The purpose of this study was to determine the mechanical response of the lamina cribrosa (LC) to elevated intraocular pressure (IOP) so as to identify possible mechanisms of optic nerve damage in early glaucoma. Ten pairs of normal human eyes were fixed after 24 hours' exposure to 50 mm Hg pressure (experimental eyes) or 5 mm Hg pressure (contralateral control eyes). Photomicrographs of the central region of the optic nerve head (ONH) were taken to examine the LC morphologically and to measure the dimensions of the LC. It was found that elevated IOP caused the LC to deflect posteriorly without affecting its thickness. The majority of the posterior displacement in the LC occurred near the periphery of the ONH. This shape change is consistent with a model of force distribution within the LC in which shear stresses are dominant; such stresses are maximal at the periphery and minimal at the centre of the ONH. These findings support a model in which mechanical forces, specifically shearing stresses within the peripheral lamina, play a direct role in the pathology of glaucomatous optic neuropathy.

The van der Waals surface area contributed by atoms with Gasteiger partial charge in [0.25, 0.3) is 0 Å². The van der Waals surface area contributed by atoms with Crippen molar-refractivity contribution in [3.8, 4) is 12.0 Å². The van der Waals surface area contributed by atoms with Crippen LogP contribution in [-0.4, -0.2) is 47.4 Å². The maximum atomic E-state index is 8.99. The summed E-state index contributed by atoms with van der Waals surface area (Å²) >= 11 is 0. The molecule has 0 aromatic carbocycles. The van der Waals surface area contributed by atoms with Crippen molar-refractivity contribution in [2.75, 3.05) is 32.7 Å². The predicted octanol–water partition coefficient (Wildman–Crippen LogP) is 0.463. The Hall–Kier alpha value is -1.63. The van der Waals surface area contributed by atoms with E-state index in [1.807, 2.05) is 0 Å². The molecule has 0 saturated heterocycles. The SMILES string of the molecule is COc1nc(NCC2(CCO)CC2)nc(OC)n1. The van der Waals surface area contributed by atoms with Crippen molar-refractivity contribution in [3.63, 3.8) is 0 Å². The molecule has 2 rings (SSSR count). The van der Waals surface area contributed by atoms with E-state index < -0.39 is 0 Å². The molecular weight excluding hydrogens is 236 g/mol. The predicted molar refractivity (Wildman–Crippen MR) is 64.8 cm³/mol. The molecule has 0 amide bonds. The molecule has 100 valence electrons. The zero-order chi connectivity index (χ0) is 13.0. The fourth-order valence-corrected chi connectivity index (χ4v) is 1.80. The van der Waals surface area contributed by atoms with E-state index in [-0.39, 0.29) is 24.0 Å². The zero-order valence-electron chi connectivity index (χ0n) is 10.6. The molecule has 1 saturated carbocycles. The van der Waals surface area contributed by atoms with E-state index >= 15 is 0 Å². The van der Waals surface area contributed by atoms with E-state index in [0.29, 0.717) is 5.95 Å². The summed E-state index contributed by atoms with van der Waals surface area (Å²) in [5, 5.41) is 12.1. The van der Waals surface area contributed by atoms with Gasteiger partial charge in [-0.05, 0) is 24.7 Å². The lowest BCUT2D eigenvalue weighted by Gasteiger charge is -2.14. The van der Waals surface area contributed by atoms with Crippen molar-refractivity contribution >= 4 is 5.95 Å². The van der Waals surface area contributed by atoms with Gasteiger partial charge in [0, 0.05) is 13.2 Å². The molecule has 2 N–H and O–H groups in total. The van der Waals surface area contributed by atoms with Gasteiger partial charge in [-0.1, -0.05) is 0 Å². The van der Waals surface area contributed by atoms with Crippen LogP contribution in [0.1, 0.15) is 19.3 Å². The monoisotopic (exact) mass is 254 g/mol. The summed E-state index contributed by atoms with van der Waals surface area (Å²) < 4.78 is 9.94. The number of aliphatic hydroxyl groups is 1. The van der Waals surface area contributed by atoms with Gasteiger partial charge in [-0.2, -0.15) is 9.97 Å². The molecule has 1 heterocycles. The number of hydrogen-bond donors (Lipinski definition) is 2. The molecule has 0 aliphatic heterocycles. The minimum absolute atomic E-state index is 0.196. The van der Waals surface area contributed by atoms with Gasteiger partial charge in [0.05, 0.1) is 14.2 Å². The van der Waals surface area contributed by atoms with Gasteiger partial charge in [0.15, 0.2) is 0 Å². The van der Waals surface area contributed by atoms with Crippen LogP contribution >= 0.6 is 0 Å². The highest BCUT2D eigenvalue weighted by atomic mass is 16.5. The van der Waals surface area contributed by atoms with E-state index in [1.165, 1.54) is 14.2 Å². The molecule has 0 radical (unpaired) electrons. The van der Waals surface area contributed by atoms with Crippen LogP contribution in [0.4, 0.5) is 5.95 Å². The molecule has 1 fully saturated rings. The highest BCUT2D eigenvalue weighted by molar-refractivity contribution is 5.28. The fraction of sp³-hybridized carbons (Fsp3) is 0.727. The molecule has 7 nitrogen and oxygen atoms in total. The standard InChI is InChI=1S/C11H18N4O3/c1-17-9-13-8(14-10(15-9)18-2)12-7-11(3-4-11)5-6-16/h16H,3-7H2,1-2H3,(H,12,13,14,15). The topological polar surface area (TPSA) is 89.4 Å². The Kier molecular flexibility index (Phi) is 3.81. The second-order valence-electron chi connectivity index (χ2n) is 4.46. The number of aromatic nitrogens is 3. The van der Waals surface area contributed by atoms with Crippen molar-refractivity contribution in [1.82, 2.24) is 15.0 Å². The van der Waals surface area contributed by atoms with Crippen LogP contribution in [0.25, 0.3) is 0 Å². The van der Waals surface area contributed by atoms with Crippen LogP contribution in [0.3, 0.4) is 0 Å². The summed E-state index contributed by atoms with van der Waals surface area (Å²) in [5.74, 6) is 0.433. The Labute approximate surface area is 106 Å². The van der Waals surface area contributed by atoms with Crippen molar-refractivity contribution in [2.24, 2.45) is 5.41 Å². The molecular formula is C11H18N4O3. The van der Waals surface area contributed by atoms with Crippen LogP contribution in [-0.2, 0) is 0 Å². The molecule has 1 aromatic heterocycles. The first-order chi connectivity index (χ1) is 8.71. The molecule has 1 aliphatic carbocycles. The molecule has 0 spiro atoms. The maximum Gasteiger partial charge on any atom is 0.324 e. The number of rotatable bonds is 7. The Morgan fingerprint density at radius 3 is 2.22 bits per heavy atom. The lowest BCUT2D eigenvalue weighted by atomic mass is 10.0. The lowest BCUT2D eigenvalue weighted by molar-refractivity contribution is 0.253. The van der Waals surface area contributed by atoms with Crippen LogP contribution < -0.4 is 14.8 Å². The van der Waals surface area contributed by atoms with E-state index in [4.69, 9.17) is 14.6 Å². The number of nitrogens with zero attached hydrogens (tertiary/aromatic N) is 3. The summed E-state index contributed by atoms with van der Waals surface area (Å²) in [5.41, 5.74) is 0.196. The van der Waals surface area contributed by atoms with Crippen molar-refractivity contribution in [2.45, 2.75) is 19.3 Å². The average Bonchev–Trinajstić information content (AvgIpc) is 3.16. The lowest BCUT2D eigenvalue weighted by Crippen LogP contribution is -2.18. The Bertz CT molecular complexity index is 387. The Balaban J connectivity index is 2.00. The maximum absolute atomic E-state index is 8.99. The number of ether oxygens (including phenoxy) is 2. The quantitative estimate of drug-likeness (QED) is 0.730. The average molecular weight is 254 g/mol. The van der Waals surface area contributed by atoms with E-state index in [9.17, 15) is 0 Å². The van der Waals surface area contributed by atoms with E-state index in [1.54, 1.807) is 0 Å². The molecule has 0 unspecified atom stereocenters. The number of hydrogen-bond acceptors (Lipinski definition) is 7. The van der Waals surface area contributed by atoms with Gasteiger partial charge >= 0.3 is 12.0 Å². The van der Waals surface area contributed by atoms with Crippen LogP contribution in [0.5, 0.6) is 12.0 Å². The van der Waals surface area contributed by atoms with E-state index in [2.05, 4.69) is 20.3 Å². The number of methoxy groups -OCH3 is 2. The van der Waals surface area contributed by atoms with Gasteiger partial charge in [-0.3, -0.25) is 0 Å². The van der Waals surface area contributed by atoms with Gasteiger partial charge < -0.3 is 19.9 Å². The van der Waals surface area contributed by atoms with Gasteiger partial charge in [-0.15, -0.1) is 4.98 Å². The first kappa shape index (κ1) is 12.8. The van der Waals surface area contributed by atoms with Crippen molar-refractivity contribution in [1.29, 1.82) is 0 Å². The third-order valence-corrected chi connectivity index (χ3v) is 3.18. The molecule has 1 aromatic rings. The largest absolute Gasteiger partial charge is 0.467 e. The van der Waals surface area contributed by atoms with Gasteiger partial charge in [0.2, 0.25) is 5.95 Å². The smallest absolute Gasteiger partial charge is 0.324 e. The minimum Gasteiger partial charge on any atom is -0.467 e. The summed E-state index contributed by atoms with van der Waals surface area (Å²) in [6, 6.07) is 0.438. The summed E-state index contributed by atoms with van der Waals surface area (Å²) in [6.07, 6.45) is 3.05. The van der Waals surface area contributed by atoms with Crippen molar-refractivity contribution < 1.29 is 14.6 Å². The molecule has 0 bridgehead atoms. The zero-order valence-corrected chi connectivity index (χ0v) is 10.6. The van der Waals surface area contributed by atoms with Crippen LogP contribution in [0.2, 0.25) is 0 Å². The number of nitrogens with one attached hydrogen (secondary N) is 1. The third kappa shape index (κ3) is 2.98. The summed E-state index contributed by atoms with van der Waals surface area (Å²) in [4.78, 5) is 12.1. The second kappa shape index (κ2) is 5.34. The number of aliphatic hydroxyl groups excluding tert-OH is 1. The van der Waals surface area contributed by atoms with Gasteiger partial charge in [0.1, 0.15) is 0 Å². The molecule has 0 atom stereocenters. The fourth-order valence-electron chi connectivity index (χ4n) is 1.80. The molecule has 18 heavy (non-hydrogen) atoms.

Statistics from Altmetric.com
If you wish to reuse any or all of this article please use the link below which will take you to the Copyright Clearance Center’s RightsLink service. You will be able to get a quick price and instant permission to reuse the content in many different ways.